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Understanding Situational Dementia Behavior in Seniors

August 28, 2018 in: Top Tips on What Do with Behavior Issues from Dementia,

Dementia comes with numerous challenges. It can be especially difficult if it's a loved one who becomes difficult to communicate with. It can be frustrating for you, the care taker and the ones suffering from it.

Nevertheless, it is important to know the different scenarios that can play out in daily care and how you should deal with those situations if your loved one is suffering from dementia. Your loved one with dementia isn’t acting out on purpose. The changes in their brain account for the changes in their behavior.

Here are some of the situations where you need to effectively respond:

1.  Where Am I? What Time is it?

You may face situations where your parent is anxious and will ask such questions of you. They'll say that they want to go home, ask why they are at the house, or they may even fail to recognize it altogether.

Just remember that the reason for this confusion and loss of memory is deteriorating cognitive ability. Your parent may want more control over the situation. By saying these statements they're attempting to take back that control.

One way you deal with this is to politely remind them with photos and videos of where they are. Maybe the pictures and videos will help them remember where they are.

Take them towards a comfort and safety zone. Don't go into long explanations. That might get the wrong responses from them, making the situation even worse. You do not want that to happen.

2. Repetition and Accusation

If your parent says someone stole their possessions, has problems doing basic math, keeps collecting things or repeats things after the conversation has moved on, this is another situation where you need to practice patience. Deteriorating brain cells may be the cause of these repetitive behaviors and baseless accusations.

Sometimes it's obvious and sometimes it's not. Stockpiling and accusations may be obvious signs. But having trouble with simple calculations without realizing it is not so obvious, especially for the senior.

You have to be very diplomatic about it. If they're having troubles with their taxes, you might mention slight overdrafts in their bill, and ask if the bank was making a mistake. If they voluntarily own up, encourage them by telling them that it’s alright, and oblige if they ask for your help. Questioning them out right would make matters way worse, so avoid that.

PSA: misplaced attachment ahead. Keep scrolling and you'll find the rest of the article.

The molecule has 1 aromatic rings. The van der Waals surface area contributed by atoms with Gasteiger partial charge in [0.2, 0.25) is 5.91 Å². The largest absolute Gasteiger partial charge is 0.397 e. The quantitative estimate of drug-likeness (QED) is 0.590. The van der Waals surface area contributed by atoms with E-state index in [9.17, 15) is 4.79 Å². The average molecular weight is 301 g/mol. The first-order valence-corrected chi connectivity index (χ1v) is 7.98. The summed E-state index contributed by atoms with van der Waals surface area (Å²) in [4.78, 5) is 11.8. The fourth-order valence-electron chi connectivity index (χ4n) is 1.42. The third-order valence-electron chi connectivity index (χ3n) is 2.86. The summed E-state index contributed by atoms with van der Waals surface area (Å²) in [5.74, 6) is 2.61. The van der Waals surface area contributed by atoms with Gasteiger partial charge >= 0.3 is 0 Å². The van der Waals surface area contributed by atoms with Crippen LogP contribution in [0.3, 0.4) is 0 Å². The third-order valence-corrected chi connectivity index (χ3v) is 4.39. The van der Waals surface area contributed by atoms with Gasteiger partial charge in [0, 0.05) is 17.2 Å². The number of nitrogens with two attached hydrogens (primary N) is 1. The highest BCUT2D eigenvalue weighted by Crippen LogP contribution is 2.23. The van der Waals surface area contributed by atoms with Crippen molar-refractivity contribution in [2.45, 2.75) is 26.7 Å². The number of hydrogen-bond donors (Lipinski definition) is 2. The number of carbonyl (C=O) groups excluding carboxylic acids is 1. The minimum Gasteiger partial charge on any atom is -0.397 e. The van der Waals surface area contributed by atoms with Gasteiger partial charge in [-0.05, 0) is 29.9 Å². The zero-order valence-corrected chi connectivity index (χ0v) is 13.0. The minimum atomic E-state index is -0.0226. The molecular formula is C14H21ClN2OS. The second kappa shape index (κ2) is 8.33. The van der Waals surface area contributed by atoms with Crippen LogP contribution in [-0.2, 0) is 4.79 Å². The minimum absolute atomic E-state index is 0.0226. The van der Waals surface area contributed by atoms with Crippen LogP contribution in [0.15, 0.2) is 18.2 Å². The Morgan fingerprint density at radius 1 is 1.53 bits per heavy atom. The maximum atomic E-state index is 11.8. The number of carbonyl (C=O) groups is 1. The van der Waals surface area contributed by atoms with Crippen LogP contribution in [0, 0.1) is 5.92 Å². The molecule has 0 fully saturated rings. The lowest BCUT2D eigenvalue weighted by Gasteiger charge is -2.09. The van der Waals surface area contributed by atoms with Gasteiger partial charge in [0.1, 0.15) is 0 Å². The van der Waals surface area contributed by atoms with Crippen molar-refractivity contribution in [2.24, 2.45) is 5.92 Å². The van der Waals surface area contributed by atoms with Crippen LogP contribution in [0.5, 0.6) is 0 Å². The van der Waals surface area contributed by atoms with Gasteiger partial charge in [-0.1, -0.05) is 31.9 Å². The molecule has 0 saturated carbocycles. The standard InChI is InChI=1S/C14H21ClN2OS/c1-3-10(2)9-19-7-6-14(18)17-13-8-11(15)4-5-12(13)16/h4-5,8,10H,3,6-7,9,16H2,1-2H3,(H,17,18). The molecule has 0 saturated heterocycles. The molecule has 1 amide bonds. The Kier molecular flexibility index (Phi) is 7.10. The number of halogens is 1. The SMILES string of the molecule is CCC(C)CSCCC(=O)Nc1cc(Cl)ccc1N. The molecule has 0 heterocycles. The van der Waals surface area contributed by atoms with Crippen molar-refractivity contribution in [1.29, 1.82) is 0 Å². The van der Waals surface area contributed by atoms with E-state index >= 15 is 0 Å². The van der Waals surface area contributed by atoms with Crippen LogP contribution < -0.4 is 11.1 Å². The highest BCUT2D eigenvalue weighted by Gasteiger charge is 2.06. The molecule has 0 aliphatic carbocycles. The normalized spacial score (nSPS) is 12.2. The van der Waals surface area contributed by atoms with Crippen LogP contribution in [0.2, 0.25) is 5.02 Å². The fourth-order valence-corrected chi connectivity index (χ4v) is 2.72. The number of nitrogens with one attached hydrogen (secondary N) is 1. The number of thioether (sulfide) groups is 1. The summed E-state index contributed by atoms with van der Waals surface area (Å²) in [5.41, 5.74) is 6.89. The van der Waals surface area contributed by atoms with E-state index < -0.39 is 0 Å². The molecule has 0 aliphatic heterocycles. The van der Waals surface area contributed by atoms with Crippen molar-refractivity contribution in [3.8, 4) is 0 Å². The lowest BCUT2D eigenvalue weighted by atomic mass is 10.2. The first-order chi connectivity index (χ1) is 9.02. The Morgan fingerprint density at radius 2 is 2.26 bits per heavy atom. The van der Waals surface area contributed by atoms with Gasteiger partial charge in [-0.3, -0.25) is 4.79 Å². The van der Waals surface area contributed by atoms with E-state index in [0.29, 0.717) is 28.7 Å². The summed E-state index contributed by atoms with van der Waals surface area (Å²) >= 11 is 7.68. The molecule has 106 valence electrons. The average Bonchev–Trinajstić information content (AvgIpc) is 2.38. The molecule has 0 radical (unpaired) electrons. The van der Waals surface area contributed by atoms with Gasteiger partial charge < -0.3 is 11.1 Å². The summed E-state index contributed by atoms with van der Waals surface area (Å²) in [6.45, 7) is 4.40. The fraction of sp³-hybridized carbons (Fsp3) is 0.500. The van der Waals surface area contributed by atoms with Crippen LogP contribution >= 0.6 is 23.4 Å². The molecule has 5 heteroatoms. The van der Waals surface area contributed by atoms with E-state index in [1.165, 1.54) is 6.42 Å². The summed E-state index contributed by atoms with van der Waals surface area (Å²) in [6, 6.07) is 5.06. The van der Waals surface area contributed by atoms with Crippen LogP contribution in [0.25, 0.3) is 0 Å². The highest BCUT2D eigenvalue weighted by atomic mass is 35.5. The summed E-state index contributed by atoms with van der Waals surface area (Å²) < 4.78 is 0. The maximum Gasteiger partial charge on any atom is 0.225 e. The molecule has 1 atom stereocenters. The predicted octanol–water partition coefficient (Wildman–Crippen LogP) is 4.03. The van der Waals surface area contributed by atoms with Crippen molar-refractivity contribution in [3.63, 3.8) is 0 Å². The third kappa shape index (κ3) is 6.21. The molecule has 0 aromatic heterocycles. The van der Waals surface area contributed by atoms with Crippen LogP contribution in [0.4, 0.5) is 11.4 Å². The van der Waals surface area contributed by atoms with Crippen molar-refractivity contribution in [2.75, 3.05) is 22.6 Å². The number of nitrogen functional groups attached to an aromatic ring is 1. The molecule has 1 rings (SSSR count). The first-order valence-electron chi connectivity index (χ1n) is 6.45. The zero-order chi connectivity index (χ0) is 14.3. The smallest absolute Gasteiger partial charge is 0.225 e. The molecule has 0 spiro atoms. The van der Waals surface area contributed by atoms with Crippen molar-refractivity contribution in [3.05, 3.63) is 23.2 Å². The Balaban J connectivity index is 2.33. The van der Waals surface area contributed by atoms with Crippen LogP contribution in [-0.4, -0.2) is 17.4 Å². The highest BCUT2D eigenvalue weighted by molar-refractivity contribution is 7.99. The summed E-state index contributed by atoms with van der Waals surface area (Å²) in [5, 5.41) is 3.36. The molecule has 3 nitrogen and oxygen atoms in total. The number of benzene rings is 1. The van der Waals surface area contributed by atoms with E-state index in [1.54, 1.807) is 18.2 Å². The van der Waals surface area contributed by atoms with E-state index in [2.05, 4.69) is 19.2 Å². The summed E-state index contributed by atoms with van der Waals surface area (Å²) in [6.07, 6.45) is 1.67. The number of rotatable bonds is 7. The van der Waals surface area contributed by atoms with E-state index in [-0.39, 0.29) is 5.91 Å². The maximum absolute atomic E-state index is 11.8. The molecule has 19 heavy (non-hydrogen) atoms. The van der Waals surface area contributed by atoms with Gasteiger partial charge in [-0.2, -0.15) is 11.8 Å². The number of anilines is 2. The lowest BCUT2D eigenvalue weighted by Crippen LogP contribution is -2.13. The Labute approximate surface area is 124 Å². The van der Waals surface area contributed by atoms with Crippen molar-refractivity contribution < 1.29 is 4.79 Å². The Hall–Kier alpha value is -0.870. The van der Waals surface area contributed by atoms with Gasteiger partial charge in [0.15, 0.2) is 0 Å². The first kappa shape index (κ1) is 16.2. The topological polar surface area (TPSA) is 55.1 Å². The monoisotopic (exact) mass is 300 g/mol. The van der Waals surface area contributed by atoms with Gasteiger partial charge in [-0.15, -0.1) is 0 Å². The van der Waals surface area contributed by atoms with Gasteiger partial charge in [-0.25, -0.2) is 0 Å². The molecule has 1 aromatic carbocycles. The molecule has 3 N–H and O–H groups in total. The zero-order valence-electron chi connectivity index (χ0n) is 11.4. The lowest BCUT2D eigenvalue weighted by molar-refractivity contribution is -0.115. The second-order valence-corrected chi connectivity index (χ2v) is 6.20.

If you would like to know more, visit Montecito Santa Fe.

Top Tips on What Do with Behavior Issues from Dementia

July 12, 2017 in: Top Tips on What Do with Behavior Issues from Dementia,

Dementia isn’t just a terrible disease for people who suffer from it, but it can be equally challenging for people who have to handle the patients. Patients usually lose their cognition and ability to act appropriately in public which means, even minor statements can cause aggravated and even aggressive behavior.

How can you help?

According to experts from assisted living centers like The Palazzo and The Montecito in Santa Fe, who are actually accustomed to dealing with some patients with dementia, aggressive behavior results from them not being able to communicate their needs properly. When caring for a dementia patient, you’ll understand how it’s not really as easy as it might seem. Here are a few tips you can follow to deal with them:

  • Triggers: Anything can trigger patients with dementia and usually you don’t notice it until the behavioral changes occur. Remember to keep track of these changes and see what triggers the change. You’ll have to take a step back and walk through the moments before the incident.
  • Journals: Keep a journal tracking all the factors which are shown to trigger aggressive behaviors and make sure you’re more careful around the patient next time.
  • Suspicions: Paranoia and suspicions are actually a result of memory loss and are very common behaviors for people suffering from dementia. Just try not to get offended by it and counteract with simple solutions and remember not to give detailed explanations since this could only aggravate the behavior. Another way you can help is to keep backup items ready in case they have an episode again.          
  • Confusion: Dementia patients are often confused about locations, actions, people, time etc. and this can be quite frustrating for the caregivers. Don’t worry, try to keep your cool and keep a calm demeanor to handle their confusions. Try not to give complicated answers or let your frustration be known, just be as straightforward and as polite as you can be.
  • Wandering: This is the most dangerous behavior dementia patients usually have. It can either be goal oriented or non-goal oriented but in any case, you can reduce the frequency by redirecting them to other activities. Even certain changes in the environment can reduce wanderings by coming across as barriers to the patient.
  • Anger: This aggressive behavior can be quite hurtful and challenging for the caregiver. Often dementia patients lash out in anger and start yelling and screaming. Remember, you need to be the calm one between the two and know what triggers the anger.

These tips may not seem like much but they are actually known to work quite a lot. You can help your loved one by assisting them overcome the problem they’re dealing with or seeking professional advice for. Remember, nothing they do is intentional and it affects them just as much as you so it’s crucial you keep a check on how you behave with them as well.  Journals help a lot in keeping track of their triggers and behaviors so the next time they lash out, you are aware of the cause.

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